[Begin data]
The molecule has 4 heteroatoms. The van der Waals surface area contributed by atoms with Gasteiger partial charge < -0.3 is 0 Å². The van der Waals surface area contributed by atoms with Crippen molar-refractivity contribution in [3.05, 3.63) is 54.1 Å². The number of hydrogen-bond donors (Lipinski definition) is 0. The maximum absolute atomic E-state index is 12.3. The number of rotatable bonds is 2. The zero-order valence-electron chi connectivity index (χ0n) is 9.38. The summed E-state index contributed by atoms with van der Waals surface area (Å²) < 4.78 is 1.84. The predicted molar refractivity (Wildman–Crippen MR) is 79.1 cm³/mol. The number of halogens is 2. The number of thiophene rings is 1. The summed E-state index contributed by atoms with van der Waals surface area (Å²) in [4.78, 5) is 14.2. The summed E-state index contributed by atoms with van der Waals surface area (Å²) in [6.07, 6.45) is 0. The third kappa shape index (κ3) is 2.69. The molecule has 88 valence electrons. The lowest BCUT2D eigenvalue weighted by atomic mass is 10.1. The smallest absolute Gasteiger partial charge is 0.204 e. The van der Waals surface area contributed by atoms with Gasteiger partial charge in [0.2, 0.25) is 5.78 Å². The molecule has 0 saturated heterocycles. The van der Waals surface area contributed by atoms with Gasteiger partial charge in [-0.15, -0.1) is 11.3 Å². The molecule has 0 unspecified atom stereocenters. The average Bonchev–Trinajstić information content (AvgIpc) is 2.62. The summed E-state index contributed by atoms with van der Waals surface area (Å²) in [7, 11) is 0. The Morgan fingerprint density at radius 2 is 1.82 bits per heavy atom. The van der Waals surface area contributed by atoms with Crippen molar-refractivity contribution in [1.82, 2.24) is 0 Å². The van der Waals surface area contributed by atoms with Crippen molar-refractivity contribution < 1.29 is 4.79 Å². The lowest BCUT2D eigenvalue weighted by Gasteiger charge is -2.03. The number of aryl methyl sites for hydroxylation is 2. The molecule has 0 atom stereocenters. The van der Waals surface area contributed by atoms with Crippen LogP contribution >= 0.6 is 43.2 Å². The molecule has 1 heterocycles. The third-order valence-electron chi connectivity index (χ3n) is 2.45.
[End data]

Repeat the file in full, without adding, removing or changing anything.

The molecule has 4 heteroatoms. The van der Waals surface area contributed by atoms with Gasteiger partial charge < -0.3 is 0 Å². The van der Waals surface area contributed by atoms with Crippen molar-refractivity contribution in [3.05, 3.63) is 54.1 Å². The number of hydrogen-bond donors (Lipinski definition) is 0. The maximum absolute atomic E-state index is 12.3. The number of rotatable bonds is 2. The zero-order valence-electron chi connectivity index (χ0n) is 9.38. The summed E-state index contributed by atoms with van der Waals surface area (Å²) < 4.78 is 1.84. The predicted molar refractivity (Wildman–Crippen MR) is 79.1 cm³/mol. The number of halogens is 2. The number of thiophene rings is 1. The summed E-state index contributed by atoms with van der Waals surface area (Å²) in [4.78, 5) is 14.2. The summed E-state index contributed by atoms with van der Waals surface area (Å²) in [6.07, 6.45) is 0. The third kappa shape index (κ3) is 2.69. The molecule has 88 valence electrons. The lowest BCUT2D eigenvalue weighted by atomic mass is 10.1. The smallest absolute Gasteiger partial charge is 0.204 e. The van der Waals surface area contributed by atoms with Gasteiger partial charge in [0.2, 0.25) is 5.78 Å². The molecule has 0 saturated heterocycles. The van der Waals surface area contributed by atoms with Gasteiger partial charge in [-0.15, -0.1) is 11.3 Å². The molecule has 0 unspecified atom stereocenters. The average Bonchev–Trinajstić information content (AvgIpc) is 2.62. The summed E-state index contributed by atoms with van der Waals surface area (Å²) in [7, 11) is 0. The Morgan fingerprint density at radius 2 is 1.82 bits per heavy atom. The van der Waals surface area contributed by atoms with Crippen molar-refractivity contribution in [1.82, 2.24) is 0 Å². The van der Waals surface area contributed by atoms with Crippen molar-refractivity contribution < 1.29 is 4.79 Å². The lowest BCUT2D eigenvalue weighted by Gasteiger charge is -2.03. The number of aryl methyl sites for hydroxylation is 2. The molecule has 0 atom stereocenters. The van der Waals surface area contributed by atoms with Crippen LogP contribution >= 0.6 is 43.2 Å². The molecule has 1 heterocycles. The third-order valence-electron chi connectivity index (χ3n) is 2.45.